The day after the conference I was lucky enough to be able to visit the Hawaii Institute of Marine Biology (HIMB). HIMB is a world class research station located on a small island at the northeast coast of Oahu. Besides being a place where awesome science is done, they also had hammerhead sharks in their big enclosure, and seeing hammerheads is always a treat 😉


In short: I had a great time at the conference, not only because of the science but also because I got to meet up with old friends and meet a lot of great new people. The next few days I am off to do some volcano exploring on the Big Island in Hawaii, before heading back to Perth for some more serious sciencing!


Halfway there. (Already???)

It’s been a while since the last blog post, partially because I have been travelling a lot these last weeks. The main reason is because I have been busy finishing up the last of my fieldwork. I have been on the road for fieldwork for more than a year now, and collected all the data I needed for writing up my thesis. As I am writing this, I once again realise I am more than halfway through my PhD, it has gone so much faster than I could have imagined when I started at the end of 2014.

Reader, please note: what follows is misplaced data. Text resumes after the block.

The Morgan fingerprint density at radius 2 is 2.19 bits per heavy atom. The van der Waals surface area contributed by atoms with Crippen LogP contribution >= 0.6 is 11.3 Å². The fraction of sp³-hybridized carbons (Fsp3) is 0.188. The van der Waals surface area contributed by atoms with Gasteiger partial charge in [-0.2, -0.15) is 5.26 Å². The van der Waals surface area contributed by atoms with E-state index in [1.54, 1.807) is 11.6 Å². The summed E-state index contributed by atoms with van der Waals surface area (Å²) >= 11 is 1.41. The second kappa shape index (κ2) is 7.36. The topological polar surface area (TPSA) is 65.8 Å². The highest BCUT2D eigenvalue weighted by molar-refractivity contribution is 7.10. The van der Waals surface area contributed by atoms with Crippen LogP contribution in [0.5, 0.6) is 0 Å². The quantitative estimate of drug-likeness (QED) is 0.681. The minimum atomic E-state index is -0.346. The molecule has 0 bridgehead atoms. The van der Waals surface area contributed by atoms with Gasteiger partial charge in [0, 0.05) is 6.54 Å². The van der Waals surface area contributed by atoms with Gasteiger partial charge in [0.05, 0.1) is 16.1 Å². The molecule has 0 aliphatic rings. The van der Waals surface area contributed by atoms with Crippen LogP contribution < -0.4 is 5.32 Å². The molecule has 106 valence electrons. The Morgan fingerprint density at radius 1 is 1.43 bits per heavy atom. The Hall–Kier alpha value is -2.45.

So far I’ve had a great time during my PhD. It is exhilarating to dream up a project, work hard for it and then actually get to do the project as well. Over the last 18 months I have visited and dived some absolutely amazing places, from the cold Swan River in Perth to amazing coral reefs in Raja Ampat and Komodo, to world class muck diving in Dauin and Lembeh. On those dives I have seen more critters than I would’ve dared to hope and also finally got to see some elusive ones I had never seen before. Finding species like Rhinopias, Hairy shrimp, Wunderpus, etc made the work even more rewarding than it already was.

Synchiropus picturatus_3_MDB

Another first time: the Picturesque Dragonet (Synchiropus picturatus)

The most rewarding part of doing this PhD though is learning a lot of new things. Some of them were really practical, like how to write a grant proposal or how to organise a long-term fieldwork session. Luckily I also got valuable insights in what I am actually studying. I have gotten a good understanding of soft sediment ecosystems, have gained insights of the social aspects of dive tourism, played around with biofluorescence, got to observe diver behaviour, and so much more. I will learn even more when I actually start analysing the bulk of the data, which is why I am very much looking forward to the next year and a half.